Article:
January 5, 2018: Journal of Cancer Research and Clinical Oncology
Richi Nakatake, Masaki Kaibori, Yusuke Nakamura, Yoshito Tanaka, Hideyuki Matushima, Tadayoshi Okumura, Takashi Murakami, Yasushi Ino, Tomoki Todo, Masanori Kon
Multimodality therapies are used to manage patients with hepatocellular carcinoma (HCC), although advanced HCC is incurable. Oncolytic virus therapy is probably the next major breakthrough in cancer treatment. The third-generation oncolytic herpes simplex virus type 1 (HSV-1) T-01 kills tumor cells without damaging the surrounding normal tissues. Here we investigated the antitumor effects of T-01 on HCC and the host's immune response to HCC cells. The cytopathic activities of T-01 were tested in 14 human and one murine hepatoma cell lines in vitro...
December 30, 2017: Cancer Science
Mohammed G Ghonime, Josh Jackson, Amish Shah, Justin Roth, Mao Li, Ute Saunders, Jennifer Coleman, G Yancey Gillespie, James M Markert, Kevin A Cassady
Malignant gliomas are the most common primary brain tumor and are characterized by rapid and highly invasive growth. Because of their poor prognosis, new therapeutic strategies are needed. Oncolytic virotherapy (OV) is a promising strategy for treating cancer that incorporates both direct viral replication mediated and immune mediated mechanisms to kill tumor cells. C134 is a next generation Δγ1 34.5 oHSV-1 with improved intratumoral viral replication. It remains safe in the CNS environment by inducing early IFN signaling which restricts its replication in non-malignant cells...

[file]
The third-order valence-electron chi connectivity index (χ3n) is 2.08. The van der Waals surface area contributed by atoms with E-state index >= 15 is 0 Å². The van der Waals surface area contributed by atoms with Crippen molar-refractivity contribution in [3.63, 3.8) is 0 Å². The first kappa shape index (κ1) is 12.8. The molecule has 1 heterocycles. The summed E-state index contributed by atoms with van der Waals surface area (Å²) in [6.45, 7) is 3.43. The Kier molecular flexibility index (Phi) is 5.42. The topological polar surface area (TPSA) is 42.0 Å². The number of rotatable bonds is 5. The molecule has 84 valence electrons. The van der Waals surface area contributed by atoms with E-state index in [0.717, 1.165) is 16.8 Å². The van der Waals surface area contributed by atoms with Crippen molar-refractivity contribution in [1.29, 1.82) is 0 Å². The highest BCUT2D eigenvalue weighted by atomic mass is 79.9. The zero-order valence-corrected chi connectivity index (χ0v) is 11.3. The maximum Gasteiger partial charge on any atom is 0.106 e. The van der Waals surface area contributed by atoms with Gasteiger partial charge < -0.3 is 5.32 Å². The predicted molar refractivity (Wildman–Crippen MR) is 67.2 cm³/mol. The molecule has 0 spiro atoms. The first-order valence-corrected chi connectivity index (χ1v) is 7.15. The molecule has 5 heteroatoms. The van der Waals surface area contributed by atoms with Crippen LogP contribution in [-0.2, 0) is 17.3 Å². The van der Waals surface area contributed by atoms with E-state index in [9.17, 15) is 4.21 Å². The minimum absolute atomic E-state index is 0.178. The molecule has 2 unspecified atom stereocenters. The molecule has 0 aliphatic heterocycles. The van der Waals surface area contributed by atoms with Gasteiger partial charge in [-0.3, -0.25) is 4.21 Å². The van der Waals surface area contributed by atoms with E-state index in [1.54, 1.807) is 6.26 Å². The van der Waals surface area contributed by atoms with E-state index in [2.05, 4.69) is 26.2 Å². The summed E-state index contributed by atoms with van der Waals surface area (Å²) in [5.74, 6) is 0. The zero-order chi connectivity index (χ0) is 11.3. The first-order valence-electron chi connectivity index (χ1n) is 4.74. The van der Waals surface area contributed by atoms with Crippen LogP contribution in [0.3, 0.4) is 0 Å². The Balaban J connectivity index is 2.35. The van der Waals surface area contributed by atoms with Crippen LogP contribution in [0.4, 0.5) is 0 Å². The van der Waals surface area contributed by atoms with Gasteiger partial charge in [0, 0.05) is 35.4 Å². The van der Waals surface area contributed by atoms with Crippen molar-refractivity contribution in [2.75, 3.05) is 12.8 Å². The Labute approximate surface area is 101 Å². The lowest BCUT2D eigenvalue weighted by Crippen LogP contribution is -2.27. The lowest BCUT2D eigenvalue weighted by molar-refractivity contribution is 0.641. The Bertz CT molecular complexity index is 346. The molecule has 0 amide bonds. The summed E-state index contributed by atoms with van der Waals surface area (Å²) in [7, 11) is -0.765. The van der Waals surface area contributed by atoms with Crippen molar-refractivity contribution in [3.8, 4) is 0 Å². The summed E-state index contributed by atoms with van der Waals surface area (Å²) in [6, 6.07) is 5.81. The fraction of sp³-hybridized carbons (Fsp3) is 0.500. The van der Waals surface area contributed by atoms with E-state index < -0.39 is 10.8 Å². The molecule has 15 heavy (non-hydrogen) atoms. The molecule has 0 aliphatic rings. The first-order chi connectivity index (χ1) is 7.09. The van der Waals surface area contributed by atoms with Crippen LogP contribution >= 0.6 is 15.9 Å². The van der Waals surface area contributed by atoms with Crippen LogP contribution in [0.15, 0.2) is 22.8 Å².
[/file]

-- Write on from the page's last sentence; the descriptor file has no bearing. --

February 2018: Translational Oncology
Zahid M Delwar, Yvonne Kuo, Yan H Wen, Paul S Rennie, William Jia
The first oncolytic virotherapy employing HSV-1 (oHSV-1) was approved recently by the FDA to treat cancer, but further improvements in efficacy are needed to eradicate challenging refractory tumors such as glioblastomas (GBM). Microglia/macrophages comprising ~40% of a GBM tumor may limit virotherapeutic efficacy. Here we show these cells suppress oHSV-1 growth in gliomas by internalizing the virus through phagocytosis. Internalized virus remained capable of expressing reporter genes while viral replication was blocked...
November 8, 2017: Cancer Research
Eric K Ring, Rong Li, Blake P Moore, Li Nan, Virginia M Kelly, Xiaosi Han, Elizabeth A Beierle, James M Markert, Jianmei W Leavenworth, G Yancey Gillespie, Gregory K Friedman
Despite advances in conventional chemotherapy, surgical techniques, and radiation, outcomes for patients with relapsed, refractory, or metastatic soft tissue sarcomas are dismal. Survivors often suffer from lasting morbidity from current treatments. New targeted therapies with less toxicity, such as those that harness the immune system, and immunocompetent murine sarcoma models to test these therapies are greatly needed. We characterized two new serendipitous murine models of undifferentiated sarcoma (SARC-28 and SARC-45) and tested their sensitivity to virotherapy with oncolytic herpes simplex virus 1 (HSV-1)...